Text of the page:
Biopharmaceutical factors affecting metabolism


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Biopharmaceutical factors affecting metabolism

  1. 1. Biopharmaceutical Factors affecting Metabolism -Sajan Maharjan M.Pharm (1st Sem.) 18/02/2014 1
  2. 2. drug gets into bloodstream gets to site of action is “changed” so that it can be excreted leaves the body Definition Drug metabolism is a biochemical modification of pharmaceutical substances usually through specialized enzymatic activity. 18/02/2014 2
  3. 3. Metabolite A Inactive Enz. A Enz. B Metabolite B Active Enz. C Metabolite C Toxic Drug Enz. D Metabolite D Undetectable 18/02/2014 3
  4. 4. Mechanism Drugs Highly lipophilic lipophilic Polar Hydrophilic Accumulation (Storage in body tissues Phase-1 Metabolism (Bioactivation or Inactivation) Polar Phase-II Metabolism (Inactivation) Hydrophilic 18/02/2014 Execretion (Renal or biliary) 4
  5. 5. Factors affecting Drug Metabolism Chemical Factors Biological Factors Enzyme induction Age Enzyme inhibition Physicochemical properties of drug Diet Sex differences Species differences Strain differences Altered Physiological factors 18/02/2014 5
  6. 6. Chemical Factors Enzyme induction It is the phenomenon of incresed drug metabolising ability of enzymes by several drugs and chemicals. Consequences Active Metabolites Inactive Metabolites Increased pharmacological activity or TOXICITY Decreased pharmacological activity 18/02/2014 Altered physiological status due to enhanced metabolism of compounds Eg: sex hormones 6
  7. 7. Examples of enzyme induction Oral Contraceptive Steroids CYP3A4 Inactive, Excreted Induction Rifampin Acetaminophen CYP2E1 p-Quinone Imine (Toxic) Induction Ethanol 18/02/2014 7
  8. 8. Enzyme inhibition It is a decrease in the drug metabolising activity of an enzyme. The process of inhibition may be: Direct inhibition Indirect inhibition Repression Decrease in the enzyme content Competitive inhibition Altered physiology Due to nutritional deficiency or hormonal imbalance Non-competitive inhibition 18/02/2014 8
  9. 9. Examples of enzyme inhibition Terfenadine CYP3A4 Active Antihistamine Inhibition Erythromycin Ketoconazole Consequences of Inhibition • Increase in the plasma concentration of parent drug • Reduction in metabolite concentration • Exaggerated and prolonged pharmacological effects • Increased likelihood of drug-induced toxicity Enzyme inhibition is more important clinically than enzyme induction esp. for drugs with narrow therapeutic index. Eg: anticoagulants,antiepileptics,hypoglycemias,etc. 18/02/2014 9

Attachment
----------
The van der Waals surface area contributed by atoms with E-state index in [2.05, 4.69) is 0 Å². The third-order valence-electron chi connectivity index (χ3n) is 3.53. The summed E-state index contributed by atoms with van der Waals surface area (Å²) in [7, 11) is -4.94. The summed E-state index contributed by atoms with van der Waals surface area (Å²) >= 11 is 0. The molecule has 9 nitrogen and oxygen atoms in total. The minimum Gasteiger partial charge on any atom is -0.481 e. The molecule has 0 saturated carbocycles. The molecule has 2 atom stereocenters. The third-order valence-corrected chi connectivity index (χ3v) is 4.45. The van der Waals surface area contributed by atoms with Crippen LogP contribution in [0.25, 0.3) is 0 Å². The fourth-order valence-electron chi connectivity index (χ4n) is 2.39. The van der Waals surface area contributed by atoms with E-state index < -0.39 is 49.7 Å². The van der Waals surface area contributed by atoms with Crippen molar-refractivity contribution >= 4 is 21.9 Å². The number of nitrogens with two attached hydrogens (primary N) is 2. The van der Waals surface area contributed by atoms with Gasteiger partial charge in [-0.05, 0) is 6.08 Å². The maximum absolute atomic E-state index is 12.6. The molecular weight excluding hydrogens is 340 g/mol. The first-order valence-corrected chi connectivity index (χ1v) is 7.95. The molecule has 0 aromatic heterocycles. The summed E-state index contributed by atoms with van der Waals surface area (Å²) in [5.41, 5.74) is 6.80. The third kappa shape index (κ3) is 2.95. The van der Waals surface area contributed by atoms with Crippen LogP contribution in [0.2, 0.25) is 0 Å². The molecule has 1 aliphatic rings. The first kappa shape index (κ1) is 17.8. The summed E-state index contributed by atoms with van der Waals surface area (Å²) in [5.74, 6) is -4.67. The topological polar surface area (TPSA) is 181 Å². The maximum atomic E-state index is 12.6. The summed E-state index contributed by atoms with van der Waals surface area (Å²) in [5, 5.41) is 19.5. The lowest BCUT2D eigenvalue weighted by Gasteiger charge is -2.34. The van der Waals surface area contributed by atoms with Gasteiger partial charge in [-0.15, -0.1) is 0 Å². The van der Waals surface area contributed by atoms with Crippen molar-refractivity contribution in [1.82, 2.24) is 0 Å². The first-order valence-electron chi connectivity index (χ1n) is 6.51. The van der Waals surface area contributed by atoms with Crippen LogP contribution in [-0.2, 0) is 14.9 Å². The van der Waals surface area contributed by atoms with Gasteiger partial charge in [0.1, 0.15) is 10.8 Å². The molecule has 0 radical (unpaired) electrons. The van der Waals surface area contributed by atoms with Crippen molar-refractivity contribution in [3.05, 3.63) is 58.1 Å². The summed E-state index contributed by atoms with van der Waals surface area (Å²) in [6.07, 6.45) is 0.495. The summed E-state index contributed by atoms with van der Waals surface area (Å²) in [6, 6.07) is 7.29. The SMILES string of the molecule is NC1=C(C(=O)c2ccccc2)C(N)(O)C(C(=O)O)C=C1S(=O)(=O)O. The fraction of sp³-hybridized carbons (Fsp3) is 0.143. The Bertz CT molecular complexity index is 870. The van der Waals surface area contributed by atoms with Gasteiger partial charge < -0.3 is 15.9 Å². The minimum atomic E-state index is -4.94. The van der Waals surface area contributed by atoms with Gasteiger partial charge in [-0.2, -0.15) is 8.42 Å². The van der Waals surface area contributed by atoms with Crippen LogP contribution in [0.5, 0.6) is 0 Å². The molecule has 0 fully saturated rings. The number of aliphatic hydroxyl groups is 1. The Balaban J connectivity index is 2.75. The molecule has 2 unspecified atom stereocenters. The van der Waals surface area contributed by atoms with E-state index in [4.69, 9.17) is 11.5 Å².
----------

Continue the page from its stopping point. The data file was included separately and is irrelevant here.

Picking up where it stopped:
10. 10. Biological factors Age Neonates and infants (upto 1 year) Microsomal enzyme system is not fully developed Many drugs metabolised slowly Half life of caffeine In neonates: 4 days In adults: 4 hours Children (1 to 12 years) Elderly Reduced liver size Rate of metabolism reaches maximum Require large mg/kg dose than adults Half life of theophylline in children is 2/3rd of that in adults 18/02/2014 Reduced hepatic blood flow Reduced enzyme activity Decreased metabolism of drugs 10
  11. 11. Diet Enzyme content and activity is altered by dietary components Protein diet Fat free diet grapefruit Vitamins and minerals Vitamin A, B2,B3,C & E Enzyme synthesis is promoted Increased drug metabolising activity Depresses cytochrome P-450 levels Decreased drug metabolising activity Inhibit metabolism of some drugs Eg: Terfenadine 18/02/2014 Ca, Fe, Mg & ZN Retard metabolic activity of enzymes 11
  12. 12. Sex difference  Responsiveness to certain drugs is different for men and women.  Such variations are generally observed following puberty. So, sex related differences in the rate of metabolism could probably be due to sex hormones. Examples Studies in animals Male rats have greater drug metabolising capacity Studies in humans Women metabolise benzodiazepines slowly than men 18/02/2014 Women on contraceptive pills metabolise some drugs slowly 12
  13. 13. Species differences Differences are mainly quantitative but there are some qualitative differences too Examples In Phase-I reactions In Phase-II reactions Metabolism of amphetamine and ephedrine By aromatic oxidation By oxidative deamination • Variations are mainly qualitative. Glucuronide conjugation is an important route of metabolism in mammals, birds, reptiles, and amphibians, but not in fish. In mammals, cats lack the ability to conjugate phenols with Glucuronic acid but it dominates in pigs 18/02/2014 13
  14. 14. Strain differences Pharmacogenetics (Study of intersubject variability in drug response) Ethnic variations (variation among different races) Acetylation of isoniazid Metabolism of phenylbutazone, antipyrine Whites and blacks In monozygotic twins Very little or No difference In dizygotic twins Large difference Equal percent of slow and rapid acetylators found 18/02/2014 Japanese and Eskimo Slow acetylators dominate 14
  15. 15. Altered Physiological factors Pregnancy High levels of steroid hormones Maternal drug metabolising ability is reduced Diseased states Liver disease (hepatitis, jaundice etc) Reduction in hepatic drug metabolising ability 18/02/2014 Renal disease Oxidation of Vit.D. Conjugation of salicylates are impaired CCF, MI Decrease in blood flow to liver 15
  16. 16. Physicochemical properties of drug Molecular size and shape pKa Acidity/ Basicity lipophilicity Steric and electronic characters Interaction with the active site of enzyme Affects metabolic process Such an interrelationship is not clearly understood 18/02/2014 16
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